What did you do in the Service, I asked. I was the bugler for the division, he said. I never played the same afterwards. What made him put his body between a platoon of men, he said, and the guy theyd decided was guilty, he didnt know. He just had to do it, and took the beating until, exhausted, the men went back to bed. His nose, he said, it didnt used to look like this. I wanted more: how did it happen, what did it feel like, the questions rising in me like dinner gone bad, and it was none of my business. What could I do, he told me. They filled their pillowcases with boots; you know the kind: black, steel-toed. I didnt know, but I could hear them thudding as they fell inside cloth, muffled, innocuous until swung, heavier than hands, he said. It was a story you want to hear and wish you hadnt, and still you want more. I didnt know what to say, but when I reached out and touched the scar hed shown me, just out of the line of vision beneath the curve of jaw bone, I felt my own go a bit slack. Oddly, he didnt move, just closed an eye, keeping the other cracked and staring as if at something just beyond us both, something outside our field of view. He turned away, finally, with a wave of his hand as if performing some magic for himself alone, but Ive kept looking, though it eludes me, as if it were inside my blind spot, the center of everything I dont understand and cant pin down, a kind of legerdemain of the mind, a sin, a blown glass cracked and irreparable, a mystery cloaking a mystery, hocus pocus I cant bring myself to disprove, but dont want to own.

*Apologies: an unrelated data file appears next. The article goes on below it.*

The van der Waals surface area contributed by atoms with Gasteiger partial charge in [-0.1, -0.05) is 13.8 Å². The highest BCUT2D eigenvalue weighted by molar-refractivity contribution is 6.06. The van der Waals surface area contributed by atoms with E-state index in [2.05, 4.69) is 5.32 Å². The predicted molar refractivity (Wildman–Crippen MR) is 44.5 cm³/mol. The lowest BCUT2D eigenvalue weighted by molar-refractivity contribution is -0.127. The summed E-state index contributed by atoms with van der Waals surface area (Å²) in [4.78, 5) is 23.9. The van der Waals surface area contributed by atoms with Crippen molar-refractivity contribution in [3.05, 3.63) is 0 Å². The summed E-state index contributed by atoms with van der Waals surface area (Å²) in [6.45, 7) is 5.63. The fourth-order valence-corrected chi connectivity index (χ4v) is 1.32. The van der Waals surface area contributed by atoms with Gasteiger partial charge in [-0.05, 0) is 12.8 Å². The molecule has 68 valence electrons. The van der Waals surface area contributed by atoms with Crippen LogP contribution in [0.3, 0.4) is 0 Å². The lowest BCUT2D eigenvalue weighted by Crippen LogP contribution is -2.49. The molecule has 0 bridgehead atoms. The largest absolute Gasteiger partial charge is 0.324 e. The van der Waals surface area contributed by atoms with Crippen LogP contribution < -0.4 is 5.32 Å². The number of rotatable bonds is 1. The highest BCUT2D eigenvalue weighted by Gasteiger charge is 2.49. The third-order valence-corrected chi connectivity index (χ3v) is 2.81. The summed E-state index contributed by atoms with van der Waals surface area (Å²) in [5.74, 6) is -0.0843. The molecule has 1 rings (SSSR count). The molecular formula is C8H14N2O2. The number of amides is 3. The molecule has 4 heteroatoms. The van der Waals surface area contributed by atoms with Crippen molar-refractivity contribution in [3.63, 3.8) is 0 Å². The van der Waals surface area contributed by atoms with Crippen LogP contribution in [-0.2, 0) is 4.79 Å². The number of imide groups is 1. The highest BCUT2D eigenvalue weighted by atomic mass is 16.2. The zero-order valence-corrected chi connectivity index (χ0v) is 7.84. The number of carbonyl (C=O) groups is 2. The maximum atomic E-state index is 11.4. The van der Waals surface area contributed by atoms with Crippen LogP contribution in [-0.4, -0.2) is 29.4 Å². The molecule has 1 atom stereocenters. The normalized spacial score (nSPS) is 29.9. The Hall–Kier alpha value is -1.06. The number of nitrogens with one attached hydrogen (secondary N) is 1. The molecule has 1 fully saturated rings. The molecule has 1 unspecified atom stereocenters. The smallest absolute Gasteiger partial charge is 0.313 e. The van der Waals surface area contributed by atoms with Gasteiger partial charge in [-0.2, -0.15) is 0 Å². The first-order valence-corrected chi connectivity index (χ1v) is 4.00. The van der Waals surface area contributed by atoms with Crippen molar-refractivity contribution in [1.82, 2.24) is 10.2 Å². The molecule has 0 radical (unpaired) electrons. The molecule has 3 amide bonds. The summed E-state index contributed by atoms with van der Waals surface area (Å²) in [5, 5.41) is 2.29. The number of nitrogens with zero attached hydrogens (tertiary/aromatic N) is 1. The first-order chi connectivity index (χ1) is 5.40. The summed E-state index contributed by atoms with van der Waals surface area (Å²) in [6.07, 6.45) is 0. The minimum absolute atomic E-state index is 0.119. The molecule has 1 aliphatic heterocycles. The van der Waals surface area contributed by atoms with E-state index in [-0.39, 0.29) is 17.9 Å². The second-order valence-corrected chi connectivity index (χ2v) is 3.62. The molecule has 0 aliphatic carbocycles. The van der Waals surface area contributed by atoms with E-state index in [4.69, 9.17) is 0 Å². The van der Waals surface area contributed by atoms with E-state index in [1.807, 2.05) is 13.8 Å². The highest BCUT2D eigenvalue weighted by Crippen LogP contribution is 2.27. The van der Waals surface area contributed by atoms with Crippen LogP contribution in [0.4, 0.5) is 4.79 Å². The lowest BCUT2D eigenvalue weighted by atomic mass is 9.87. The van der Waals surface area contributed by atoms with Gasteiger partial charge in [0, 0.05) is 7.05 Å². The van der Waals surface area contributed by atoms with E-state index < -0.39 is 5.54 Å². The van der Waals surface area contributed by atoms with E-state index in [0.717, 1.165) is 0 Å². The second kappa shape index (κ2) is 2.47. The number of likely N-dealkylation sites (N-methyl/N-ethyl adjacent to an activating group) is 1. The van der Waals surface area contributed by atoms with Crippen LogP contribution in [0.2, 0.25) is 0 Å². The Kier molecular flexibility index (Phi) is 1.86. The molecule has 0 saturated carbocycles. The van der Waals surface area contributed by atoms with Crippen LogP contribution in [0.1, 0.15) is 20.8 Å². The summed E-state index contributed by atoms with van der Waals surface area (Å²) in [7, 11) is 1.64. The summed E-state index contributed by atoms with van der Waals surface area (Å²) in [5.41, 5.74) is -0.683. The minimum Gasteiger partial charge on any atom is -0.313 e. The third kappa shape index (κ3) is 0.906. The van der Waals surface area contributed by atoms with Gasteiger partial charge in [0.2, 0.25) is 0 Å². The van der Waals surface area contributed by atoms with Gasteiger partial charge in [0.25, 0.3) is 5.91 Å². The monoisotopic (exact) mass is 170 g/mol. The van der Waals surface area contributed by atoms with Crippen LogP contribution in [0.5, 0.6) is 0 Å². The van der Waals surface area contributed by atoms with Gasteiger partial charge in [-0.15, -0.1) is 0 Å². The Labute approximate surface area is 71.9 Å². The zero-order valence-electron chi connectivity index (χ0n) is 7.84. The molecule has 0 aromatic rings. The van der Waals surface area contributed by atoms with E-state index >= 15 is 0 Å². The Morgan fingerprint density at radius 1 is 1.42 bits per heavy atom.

Locus Pocus has previously appeared in Conte